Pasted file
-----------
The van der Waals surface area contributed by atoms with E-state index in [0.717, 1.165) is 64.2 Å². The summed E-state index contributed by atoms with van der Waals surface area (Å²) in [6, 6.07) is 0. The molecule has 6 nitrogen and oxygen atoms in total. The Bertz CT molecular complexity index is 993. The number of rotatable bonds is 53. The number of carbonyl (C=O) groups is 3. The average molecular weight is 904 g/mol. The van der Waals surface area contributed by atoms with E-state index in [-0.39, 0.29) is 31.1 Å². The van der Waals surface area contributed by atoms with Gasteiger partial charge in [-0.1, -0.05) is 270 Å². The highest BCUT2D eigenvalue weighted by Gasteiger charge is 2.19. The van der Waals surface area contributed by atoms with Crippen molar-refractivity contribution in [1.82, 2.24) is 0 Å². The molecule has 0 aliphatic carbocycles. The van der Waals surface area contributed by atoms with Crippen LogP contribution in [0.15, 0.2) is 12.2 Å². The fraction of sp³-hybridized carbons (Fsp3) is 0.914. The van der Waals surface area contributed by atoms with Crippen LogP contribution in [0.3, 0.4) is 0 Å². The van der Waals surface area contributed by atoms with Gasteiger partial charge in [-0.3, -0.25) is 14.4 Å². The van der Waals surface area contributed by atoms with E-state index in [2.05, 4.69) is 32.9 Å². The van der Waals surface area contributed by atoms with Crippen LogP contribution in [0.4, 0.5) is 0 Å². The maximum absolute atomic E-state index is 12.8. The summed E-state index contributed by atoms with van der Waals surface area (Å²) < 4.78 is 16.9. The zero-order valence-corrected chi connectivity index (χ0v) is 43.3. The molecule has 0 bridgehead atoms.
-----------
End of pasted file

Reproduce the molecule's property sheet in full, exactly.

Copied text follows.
The van der Waals surface area contributed by atoms with E-state index in [0.717, 1.165) is 64.2 Å². The summed E-state index contributed by atoms with van der Waals surface area (Å²) in [6, 6.07) is 0. The molecule has 6 nitrogen and oxygen atoms in total. The Bertz CT molecular complexity index is 993. The number of rotatable bonds is 53. The number of carbonyl (C=O) groups is 3. The average molecular weight is 904 g/mol. The van der Waals surface area contributed by atoms with E-state index in [-0.39, 0.29) is 31.1 Å². The van der Waals surface area contributed by atoms with Gasteiger partial charge in [-0.1, -0.05) is 270 Å². The highest BCUT2D eigenvalue weighted by Gasteiger charge is 2.19. The van der Waals surface area contributed by atoms with Crippen molar-refractivity contribution in [1.82, 2.24) is 0 Å². The molecule has 0 aliphatic carbocycles. The van der Waals surface area contributed by atoms with Crippen LogP contribution in [0.15, 0.2) is 12.2 Å². The fraction of sp³-hybridized carbons (Fsp3) is 0.914. The van der Waals surface area contributed by atoms with Crippen LogP contribution in [0.3, 0.4) is 0 Å². The van der Waals surface area contributed by atoms with Gasteiger partial charge in [-0.3, -0.25) is 14.4 Å². The van der Waals surface area contributed by atoms with E-state index in [2.05, 4.69) is 32.9 Å². The van der Waals surface area contributed by atoms with Crippen LogP contribution in [0.4, 0.5) is 0 Å². The maximum absolute atomic E-state index is 12.8. The summed E-state index contributed by atoms with van der Waals surface area (Å²) < 4.78 is 16.9. The zero-order valence-corrected chi connectivity index (χ0v) is 43.3. The molecule has 0 bridgehead atoms.